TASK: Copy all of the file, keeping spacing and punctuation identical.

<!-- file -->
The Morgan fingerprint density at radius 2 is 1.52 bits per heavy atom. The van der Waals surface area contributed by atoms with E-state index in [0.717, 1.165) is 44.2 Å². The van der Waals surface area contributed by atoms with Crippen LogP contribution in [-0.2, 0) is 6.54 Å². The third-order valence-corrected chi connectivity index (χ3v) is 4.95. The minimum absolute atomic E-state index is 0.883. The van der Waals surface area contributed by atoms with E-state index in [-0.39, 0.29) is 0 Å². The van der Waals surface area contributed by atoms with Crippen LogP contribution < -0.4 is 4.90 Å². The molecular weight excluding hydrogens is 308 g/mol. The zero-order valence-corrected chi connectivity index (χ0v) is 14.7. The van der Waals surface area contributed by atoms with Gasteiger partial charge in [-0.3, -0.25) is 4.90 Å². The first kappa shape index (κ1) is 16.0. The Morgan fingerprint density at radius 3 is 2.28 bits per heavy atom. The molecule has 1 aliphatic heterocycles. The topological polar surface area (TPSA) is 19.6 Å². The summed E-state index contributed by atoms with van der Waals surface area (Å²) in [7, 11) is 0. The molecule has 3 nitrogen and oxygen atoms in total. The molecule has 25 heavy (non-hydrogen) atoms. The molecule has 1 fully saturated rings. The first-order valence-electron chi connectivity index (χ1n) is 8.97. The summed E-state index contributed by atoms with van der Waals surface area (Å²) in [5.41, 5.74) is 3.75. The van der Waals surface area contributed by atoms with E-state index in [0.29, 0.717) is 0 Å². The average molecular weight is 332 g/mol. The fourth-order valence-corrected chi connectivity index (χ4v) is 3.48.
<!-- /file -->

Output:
The Morgan fingerprint density at radius 2 is 1.52 bits per heavy atom. The van der Waals surface area contributed by atoms with E-state index in [0.717, 1.165) is 44.2 Å². The van der Waals surface area contributed by atoms with Crippen LogP contribution in [-0.2, 0) is 6.54 Å². The third-order valence-corrected chi connectivity index (χ3v) is 4.95. The minimum absolute atomic E-state index is 0.883. The van der Waals surface area contributed by atoms with E-state index in [-0.39, 0.29) is 0 Å². The van der Waals surface area contributed by atoms with Crippen LogP contribution < -0.4 is 4.90 Å². The molecular weight excluding hydrogens is 308 g/mol. The zero-order valence-corrected chi connectivity index (χ0v) is 14.7. The van der Waals surface area contributed by atoms with Gasteiger partial charge in [-0.3, -0.25) is 4.90 Å². The first kappa shape index (κ1) is 16.0. The Morgan fingerprint density at radius 3 is 2.28 bits per heavy atom. The molecule has 1 aliphatic heterocycles. The topological polar surface area (TPSA) is 19.6 Å². The summed E-state index contributed by atoms with van der Waals surface area (Å²) in [7, 11) is 0. The molecule has 3 nitrogen and oxygen atoms in total. The molecule has 25 heavy (non-hydrogen) atoms. The molecule has 1 fully saturated rings. The first-order valence-electron chi connectivity index (χ1n) is 8.97. The summed E-state index contributed by atoms with van der Waals surface area (Å²) in [5.41, 5.74) is 3.75. The van der Waals surface area contributed by atoms with E-state index in [0.29, 0.717) is 0 Å². The average molecular weight is 332 g/mol. The fourth-order valence-corrected chi connectivity index (χ4v) is 3.48.